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Ubuntu for devices isn’t the only Linux-based open-source mobile effort heading to market. Tizen, which is backed and supported by the Linux Foundation, Intel, LG and Samsung, is preparing to launch its first smartphone. 

The open-source OS already powers a number of devices on the market, including a digital camera and several smartwatches.

But for industry experts the true test for Tizen lies in whether its first smartphone can compete against the incumbent duopoly of Android and iOS.

To stand a chance, Tizen will need to make a stellar first impression.

First Tizen Phone

Earlier this week the first Tizen phone was announced. The Samsung Z will go on sale in Russia in the summer — the pricing of which is, as of writing, unknown.

Before the handset lands on Russian retailers’ store shelves, Samsung will likely continue work on refining the OS, its UI and the hardware it will run on over the coming months. But a todo list hasn’t stopped the tech giant from proudly showing off progress made thus far.

‘Fast, Fluid Experience’

And what better platform than the Tizen Developer Conference, held in San Francisco this week?

The natty bloggers from The Handheld Blog were there in person and able to go (literally) hands on with a prototype. They captured a short video of the UI in action. Orientation fumbles aside (these can be forgiven) anyone who has spent time playing with Samsung’s custom ‘TouchWiz’ UI layer on Android should find a lot of the user interaction and styling of the OS on the Z a tad familiar.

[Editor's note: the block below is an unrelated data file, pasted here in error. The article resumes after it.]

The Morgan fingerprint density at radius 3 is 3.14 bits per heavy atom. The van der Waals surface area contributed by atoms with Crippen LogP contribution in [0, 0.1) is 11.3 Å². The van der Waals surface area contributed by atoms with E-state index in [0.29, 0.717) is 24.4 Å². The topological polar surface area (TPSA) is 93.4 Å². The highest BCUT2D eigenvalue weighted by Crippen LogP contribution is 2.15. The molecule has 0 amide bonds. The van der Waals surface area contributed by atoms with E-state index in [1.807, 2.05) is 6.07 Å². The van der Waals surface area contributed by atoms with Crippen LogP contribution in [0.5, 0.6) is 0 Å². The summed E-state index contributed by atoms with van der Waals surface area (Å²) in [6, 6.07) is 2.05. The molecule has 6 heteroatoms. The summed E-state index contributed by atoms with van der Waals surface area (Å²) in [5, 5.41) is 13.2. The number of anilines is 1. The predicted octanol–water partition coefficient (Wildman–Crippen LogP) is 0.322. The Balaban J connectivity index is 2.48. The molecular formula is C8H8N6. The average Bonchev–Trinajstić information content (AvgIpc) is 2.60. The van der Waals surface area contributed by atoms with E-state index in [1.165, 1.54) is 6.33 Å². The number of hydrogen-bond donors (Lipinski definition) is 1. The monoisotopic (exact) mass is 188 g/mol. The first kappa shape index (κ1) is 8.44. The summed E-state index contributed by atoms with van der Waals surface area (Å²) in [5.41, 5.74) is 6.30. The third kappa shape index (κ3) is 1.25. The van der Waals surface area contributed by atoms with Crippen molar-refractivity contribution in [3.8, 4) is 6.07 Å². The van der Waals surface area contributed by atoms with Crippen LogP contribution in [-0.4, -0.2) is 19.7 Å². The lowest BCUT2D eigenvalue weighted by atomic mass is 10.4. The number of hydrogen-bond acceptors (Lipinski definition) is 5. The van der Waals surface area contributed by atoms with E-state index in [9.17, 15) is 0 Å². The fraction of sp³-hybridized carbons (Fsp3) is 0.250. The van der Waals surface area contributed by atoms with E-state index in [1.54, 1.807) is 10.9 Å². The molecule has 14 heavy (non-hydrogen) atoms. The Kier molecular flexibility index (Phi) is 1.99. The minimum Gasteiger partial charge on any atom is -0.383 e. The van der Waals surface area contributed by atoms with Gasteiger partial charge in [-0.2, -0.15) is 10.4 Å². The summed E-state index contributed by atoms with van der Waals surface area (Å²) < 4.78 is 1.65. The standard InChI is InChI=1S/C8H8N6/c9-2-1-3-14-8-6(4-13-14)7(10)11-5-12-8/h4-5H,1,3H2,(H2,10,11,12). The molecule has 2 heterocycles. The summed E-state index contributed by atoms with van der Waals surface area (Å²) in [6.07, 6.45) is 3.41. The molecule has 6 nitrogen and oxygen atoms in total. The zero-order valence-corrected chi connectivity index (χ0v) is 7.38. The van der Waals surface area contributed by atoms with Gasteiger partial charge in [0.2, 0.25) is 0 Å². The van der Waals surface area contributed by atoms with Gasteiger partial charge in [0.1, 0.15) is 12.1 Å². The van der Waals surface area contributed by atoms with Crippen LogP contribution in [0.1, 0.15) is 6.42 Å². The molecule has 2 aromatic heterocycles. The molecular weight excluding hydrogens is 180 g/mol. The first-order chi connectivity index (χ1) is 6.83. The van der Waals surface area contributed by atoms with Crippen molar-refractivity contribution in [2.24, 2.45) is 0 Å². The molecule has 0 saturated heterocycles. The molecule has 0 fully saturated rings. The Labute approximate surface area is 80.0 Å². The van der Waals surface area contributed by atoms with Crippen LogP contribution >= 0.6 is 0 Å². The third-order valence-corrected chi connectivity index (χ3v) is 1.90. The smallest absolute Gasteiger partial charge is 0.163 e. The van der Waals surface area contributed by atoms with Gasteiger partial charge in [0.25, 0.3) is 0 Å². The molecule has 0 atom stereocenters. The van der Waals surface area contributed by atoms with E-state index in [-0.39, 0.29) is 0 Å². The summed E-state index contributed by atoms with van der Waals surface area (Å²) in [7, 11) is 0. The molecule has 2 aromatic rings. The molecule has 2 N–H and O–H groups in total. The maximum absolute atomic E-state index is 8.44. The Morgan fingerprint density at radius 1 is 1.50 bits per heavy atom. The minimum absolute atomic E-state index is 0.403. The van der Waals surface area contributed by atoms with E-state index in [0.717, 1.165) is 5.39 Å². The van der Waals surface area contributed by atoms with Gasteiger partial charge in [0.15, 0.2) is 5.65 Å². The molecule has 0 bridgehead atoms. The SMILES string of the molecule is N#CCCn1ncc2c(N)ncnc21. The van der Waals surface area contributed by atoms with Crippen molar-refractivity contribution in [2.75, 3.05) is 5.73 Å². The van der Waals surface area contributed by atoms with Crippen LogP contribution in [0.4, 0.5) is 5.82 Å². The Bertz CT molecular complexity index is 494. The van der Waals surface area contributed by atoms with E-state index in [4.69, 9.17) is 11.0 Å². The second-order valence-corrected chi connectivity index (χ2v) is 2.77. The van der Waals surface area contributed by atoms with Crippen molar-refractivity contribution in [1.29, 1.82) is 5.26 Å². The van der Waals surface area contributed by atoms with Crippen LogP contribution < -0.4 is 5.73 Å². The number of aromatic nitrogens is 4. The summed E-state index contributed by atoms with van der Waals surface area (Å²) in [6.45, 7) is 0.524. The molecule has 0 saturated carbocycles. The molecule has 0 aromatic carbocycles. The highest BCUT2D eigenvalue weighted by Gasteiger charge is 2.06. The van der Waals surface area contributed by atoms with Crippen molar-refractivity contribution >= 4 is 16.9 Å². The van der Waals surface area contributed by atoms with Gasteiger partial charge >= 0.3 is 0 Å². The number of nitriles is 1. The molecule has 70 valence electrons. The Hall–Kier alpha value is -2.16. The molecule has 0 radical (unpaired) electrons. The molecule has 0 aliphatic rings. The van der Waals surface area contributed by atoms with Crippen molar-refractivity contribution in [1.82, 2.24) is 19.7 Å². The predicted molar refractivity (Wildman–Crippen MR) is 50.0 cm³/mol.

Ash Nazir from the awesome Tizen Experts also had time to film a poke around with the device.

Phone Specs & Extras

The Samsung Z runs Tizen 2.2.1 on a quad-core ARM processor clocked at 2.3GHz. It comes with 2GB RAM and 16GB storage. The 4.8-inch touchscreen AMOLED display has a resolution of 1280×720.

In addition to the usual hardware functions – like accelerometer, proximity detection and ambient light sensor – Samsung has kitted the Z out with some neat extras, including a fingerprint scanner and a heart rate sensor.

An 8MP camera sits on the rear of the device, while your face can be captured using a 2.1MP snapper on the front.


App ecosystem will be key in driving adoption. As the videos above note, there are a decent array of stock apps on offer to cater to essential functions. Samsung will also preload the handsets with native versions of their own stock apps, including a chat client and sync tool to communicate with their range of Galaxy Gear smartwatches.

Unlike Ubuntu for devices, the Tizen OS ships with an Android compatibility layer, allowing it to run most — but not all — Android apps. The Samsung Z will include the Yandex App Store, one of the largest Android app markets in Russia, to help plug any gaps in apps in the native Tizen Store.

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